The election of Liberal Party leader Justin Trudeau as Canada's prime minister is raising questions about how the country's extraction-based economy can be reconciled with Trudeau’s conservation ethic.
During the campaign, Trudeau and the Liberal Party made promises regarding new spending on green energy and green infrastructure, but the Liberal environmental platform presented no comprehensive plan or concrete targets, says Reuters Investigative Resources correspondent Mike De Souza. Then on Friday, President Barack Obama shelved the centerpiece of Canada's pre-Trudeau economic efforts, the Keystone XL pipeline that would have transported oil from Canada's tar sands throughout the Midwest to America's Gulf Coast.
As prime minister, Stephen Harper, who comes from Alberta, the hub of tar-sands extraction, pushed hard for more pipelines, including the Keystone XL. He also pulled out of the Kyoto Protocol climate treaty, questioned the science of climate change and muzzled environmental scientists, De Souza says.
In contrast, the Liberal Party has concerns about changes Conservatives made to the environmental regulation process in Canada and about environmental laws that were scrapped or rewritten in the past couple of years by the Harper government, De Souza says. During the campaign, they promised to look at fixing the environmental review process.
The Liberal Party has also been critical of Conservative attempts to silence scientists who are sounding the alarm on climate change. About three weeks before election day, Trudeau released an open letter expressing his view that the government should show more respect for public servants.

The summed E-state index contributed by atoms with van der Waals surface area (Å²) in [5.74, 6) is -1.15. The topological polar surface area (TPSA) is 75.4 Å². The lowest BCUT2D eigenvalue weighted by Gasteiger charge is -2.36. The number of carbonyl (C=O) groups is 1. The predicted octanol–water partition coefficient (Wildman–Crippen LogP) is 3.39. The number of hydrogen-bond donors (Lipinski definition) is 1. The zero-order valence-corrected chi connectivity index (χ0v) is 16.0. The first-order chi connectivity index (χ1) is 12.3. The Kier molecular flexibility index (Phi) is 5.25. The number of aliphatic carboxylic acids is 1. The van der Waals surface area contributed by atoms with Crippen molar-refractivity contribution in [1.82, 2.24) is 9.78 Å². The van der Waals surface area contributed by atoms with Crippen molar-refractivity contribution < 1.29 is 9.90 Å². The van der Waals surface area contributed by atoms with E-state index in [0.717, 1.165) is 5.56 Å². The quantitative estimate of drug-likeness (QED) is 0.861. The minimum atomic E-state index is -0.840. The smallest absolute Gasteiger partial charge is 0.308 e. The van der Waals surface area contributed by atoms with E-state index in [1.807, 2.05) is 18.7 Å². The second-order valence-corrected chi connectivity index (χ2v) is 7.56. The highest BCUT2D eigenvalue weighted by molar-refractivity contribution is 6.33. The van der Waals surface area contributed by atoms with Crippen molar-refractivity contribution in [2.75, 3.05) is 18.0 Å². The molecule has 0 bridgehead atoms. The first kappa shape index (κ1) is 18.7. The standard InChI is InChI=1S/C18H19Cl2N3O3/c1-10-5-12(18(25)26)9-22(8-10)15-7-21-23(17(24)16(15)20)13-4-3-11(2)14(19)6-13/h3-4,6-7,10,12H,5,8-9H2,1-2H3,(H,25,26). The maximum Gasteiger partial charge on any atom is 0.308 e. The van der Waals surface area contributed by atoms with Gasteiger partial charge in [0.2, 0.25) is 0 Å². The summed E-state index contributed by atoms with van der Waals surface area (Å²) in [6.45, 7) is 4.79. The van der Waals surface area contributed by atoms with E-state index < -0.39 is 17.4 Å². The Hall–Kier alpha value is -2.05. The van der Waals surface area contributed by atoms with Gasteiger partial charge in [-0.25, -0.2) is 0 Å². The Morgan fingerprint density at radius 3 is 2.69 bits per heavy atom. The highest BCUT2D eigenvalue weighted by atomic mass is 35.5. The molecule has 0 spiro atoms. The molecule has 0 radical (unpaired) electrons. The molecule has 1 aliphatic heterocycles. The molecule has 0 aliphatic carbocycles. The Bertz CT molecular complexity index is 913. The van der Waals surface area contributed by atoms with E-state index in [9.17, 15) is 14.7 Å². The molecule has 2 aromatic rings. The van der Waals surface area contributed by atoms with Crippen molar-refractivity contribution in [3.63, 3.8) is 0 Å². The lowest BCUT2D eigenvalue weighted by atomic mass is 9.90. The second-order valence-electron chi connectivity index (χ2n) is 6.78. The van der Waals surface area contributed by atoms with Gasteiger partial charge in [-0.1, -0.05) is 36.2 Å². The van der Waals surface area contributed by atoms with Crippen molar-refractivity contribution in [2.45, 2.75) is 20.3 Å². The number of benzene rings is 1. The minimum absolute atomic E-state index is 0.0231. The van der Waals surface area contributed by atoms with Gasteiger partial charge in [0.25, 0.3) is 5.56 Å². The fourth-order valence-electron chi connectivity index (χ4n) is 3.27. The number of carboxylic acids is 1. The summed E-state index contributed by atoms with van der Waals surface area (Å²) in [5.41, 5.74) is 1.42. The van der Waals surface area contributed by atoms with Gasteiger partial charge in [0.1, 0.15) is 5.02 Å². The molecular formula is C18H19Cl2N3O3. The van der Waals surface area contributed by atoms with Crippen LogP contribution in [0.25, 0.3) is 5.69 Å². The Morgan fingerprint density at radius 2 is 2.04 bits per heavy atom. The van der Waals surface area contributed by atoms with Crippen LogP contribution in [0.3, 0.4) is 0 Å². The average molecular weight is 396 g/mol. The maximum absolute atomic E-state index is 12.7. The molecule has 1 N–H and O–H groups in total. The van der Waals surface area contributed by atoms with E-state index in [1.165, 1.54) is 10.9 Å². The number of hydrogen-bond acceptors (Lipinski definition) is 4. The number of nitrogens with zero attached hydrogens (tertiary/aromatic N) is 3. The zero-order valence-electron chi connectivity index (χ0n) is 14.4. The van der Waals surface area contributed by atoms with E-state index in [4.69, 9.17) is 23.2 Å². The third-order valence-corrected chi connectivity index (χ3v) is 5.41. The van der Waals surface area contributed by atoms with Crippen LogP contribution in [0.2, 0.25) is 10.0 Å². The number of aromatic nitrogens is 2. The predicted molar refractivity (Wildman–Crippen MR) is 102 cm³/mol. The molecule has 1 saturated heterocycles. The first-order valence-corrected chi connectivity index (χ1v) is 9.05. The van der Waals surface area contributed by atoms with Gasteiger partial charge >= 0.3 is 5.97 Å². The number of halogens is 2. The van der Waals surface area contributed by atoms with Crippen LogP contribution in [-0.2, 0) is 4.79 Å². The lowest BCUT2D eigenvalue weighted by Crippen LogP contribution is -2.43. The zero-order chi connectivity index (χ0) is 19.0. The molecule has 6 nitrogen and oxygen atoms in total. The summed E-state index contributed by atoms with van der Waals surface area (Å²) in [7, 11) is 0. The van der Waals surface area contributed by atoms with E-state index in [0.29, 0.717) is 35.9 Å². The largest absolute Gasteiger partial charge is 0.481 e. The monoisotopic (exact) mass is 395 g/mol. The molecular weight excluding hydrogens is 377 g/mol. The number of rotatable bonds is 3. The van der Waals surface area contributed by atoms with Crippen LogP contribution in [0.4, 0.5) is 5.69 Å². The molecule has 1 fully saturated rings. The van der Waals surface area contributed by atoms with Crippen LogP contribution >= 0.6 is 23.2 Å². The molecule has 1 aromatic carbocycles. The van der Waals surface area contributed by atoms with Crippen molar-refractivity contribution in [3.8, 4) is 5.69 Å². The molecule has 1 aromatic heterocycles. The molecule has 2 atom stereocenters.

“He believed the previous government wasn't doing that — and he specifically mentioned the ‘muzzling’ issue,” De Souza says. “He said that if a Liberal government were elected, it would put a stop to these practices; it would allow scientists to speak freely on their work.”
The Liberal Party had supported the Keystone XL project, however, based on its economic benefits and the assumption that there would be efforts to crack down on the greenhouse gas emissions from the oil sands.
But its stance is more nuanced on future energy, according to De Souza. “They say that whatever policies they introduce are designed to ensure that global warming does not exceed two degrees Celsius above pre-industrial levels,” De Souza explains. “They talked about carbon pricing across economy, but they have said that it's up to the provinces to come up with their own individual plans ... based on the unique industries in each province.”
Canada has generally been in the top 10 to 15 countries in the world in terms of emissions per person, but parts of the Canadian economy are becoming more efficient, De Souza says.
The Ontario government shut down coal-fired power plants, which significantly reduced Canada's carbon footprint; the British Columbia government introduced a carbon tax; and the Québec government introduced a modest carbon tax and announced a partnership with California on a cap and trade program they are trying to expand to other partners, including Ontario.
“I would say that Canada's GHGs could be heading in the right direction, but probably not fast enough,” De Souza says. “If they are, it's because of action by provincial governments.”
The province of Alberta remains the biggest problem, De Souza says. It has seen a large increase in emissions in the last decade, but a new, left-leaning government in Alberta has promised to address the issue more than previous governments. It has increased the carbon pricing that was already in place and it looks to introduce a more comprehensive plan within the next year.
“So possibly, we're going to see some movement from Alberta that could have a significant impact on Canada's carbon footprint going forward,” De Souza says.
Whatever Trudeau does will have to be led by the Alberta government, De Souza believes.
“If the Alberta government decides not to do anything, maybe at that point we might see a test of what Mr. Trudeau and his future government are willing to do,” De Souza explains. “But right now, there's still quite a bit of uncertainty about how and if he can tackle this sector.”